The important part- yes, as always, it involves a hammer. I found this ancient crown race that is the exact outer diameter of the cartridge. Its best to reseat the press-fit pushing on the outer race of the bearing. Tap that whirly duder back in...

and go have a coffee!

Peruvian Gringo

Back in business! So as my everyday Spanish has come leaps and bounds. It took studying up on a bunch of spanish computer jargon to get the problem explained to a tech. 5 minutes later, photo problem

Grows, harvests, roasts, grinds and sells his own coffee

The first larger village I encountered in Peru. Back in coffee country


colorful flair to a dusty village

A little road side repair.  

Some friendly and curious friends. The girl in green had no problem digging in my panniers and pulling out what ever she found.

In search of the boat crossing of the Rio Maranon

Right lane may or may not be closed ahead.

Man, I love camping

I also have a soft spot for cable crossings

And socket wrenches made from axles


One less to toot its horn at me. Peruvian drivers love their horns.

Add picture rotation to my list of things to learn how to do. Anyways, this is the Museum in Leymebamba


Lunch break. I wish these huge mango trees were in season.

A 60km decent brought me down to a much drier climate back at the Rio Maranon... And this green tentacle tree 

fresh bit of pavement

MEN WITHOUT HATS back on tour in Peru

I rode a big chunk of this long climb at night. Switchback after switchback. The sky was clear and there were a Gazillion stars. It felt like I was just gonna climb right into them.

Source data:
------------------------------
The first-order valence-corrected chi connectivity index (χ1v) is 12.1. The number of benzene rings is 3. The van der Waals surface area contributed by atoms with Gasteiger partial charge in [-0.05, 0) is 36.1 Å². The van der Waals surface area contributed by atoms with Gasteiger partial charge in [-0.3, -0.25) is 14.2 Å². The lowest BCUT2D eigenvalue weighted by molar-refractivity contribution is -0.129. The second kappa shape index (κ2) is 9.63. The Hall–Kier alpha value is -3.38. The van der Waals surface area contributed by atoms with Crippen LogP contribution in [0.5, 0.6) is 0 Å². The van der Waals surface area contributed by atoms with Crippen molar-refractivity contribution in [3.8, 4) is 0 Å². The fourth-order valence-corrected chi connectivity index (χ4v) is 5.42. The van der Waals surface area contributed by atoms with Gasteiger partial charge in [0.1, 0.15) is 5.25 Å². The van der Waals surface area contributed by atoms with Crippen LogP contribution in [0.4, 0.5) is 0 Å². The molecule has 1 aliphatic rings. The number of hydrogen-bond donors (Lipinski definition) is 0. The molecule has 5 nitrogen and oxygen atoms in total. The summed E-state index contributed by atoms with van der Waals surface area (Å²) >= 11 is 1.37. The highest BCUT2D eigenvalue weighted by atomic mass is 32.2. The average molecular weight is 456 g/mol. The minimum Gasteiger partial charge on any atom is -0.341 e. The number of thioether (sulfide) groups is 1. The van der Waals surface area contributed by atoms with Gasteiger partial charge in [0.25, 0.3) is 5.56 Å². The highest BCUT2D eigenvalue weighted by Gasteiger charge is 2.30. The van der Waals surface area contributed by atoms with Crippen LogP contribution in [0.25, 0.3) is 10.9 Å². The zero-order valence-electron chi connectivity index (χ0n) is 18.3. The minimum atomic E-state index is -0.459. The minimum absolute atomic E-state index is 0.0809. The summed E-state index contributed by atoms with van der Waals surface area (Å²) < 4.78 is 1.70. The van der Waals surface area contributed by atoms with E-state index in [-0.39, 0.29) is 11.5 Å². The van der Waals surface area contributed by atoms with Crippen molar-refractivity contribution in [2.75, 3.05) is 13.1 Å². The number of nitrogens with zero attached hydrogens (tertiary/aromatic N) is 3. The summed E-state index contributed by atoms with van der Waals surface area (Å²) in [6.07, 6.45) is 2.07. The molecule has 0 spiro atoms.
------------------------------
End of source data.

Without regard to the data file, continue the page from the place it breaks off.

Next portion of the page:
Tuesday, September 24, 2013

Grrr and some good dirt

Sorry folks, Im still having trouble with getting my photos up on here. I some how deleted the DCIM file off my camera card. I cant figure out how to get it back and or access them another way. Though now that Im in a largerish town, my resolve is to buy a new camera card and try not to mess this one up. Thats the Grrr.

  Though on the other lefter limb the cycling, camping, cruzing and peepin has been the better part of awesome. I entered Peru a week er so ago. Im zig zagging along in the meander south. The climbs have been fantastic latley, feeling like I go as far up or down as I do forward.

   Ill get this blog thing back on track soon, I know I say that alot. Damn it, Jim... Im a cyclist not a sorcerer.

Saturday, September 14, 2013

Drilling out my panela to save weight...

Ecuador-    A beautiful land of barking dogs, amazing mountainscapes and friendly wrinkled old people 

Chocolate co-op in Salinas Ecuador!  These folks do a pretty good job of explaining the villages thriving artisan cooperative scene 

My plan was to take a bunch of these delicious little chocolates with me to enjoy along the way. They didn't make it far. 

Ecuador has had a long sorted history of trains. Recently they have revamped a section 

The great Chimborazo.

When the outside falls down just build a new inner wall.

This dirt did not do as the sign recommended

Trying to keep the hitchhikers to a minimum 

shit... I hope there is a bike lane?

Im always good with carless roads

 Brewed coffee. A rarity in Ecuador.


Jesus would approve of this coffee break

I told you, I'm a sucker

The bike is not the only thing that needs a bit of maintenance

waiting out the rain.
Its been a good run! I know my trip explanations have been short. (people looking at this blog for facts and figures must be furious) Sitting in internet cafes is not my favorite thing. After a round of E-mails, I find my attention span shorter than the life of a cassette CNC'd from a block of cheese. So if anyone has questions on routes and er things? Feel free to E-mail me and I'll do what I can to answer in some semblance of seriousness:    

Just kidding about the Panela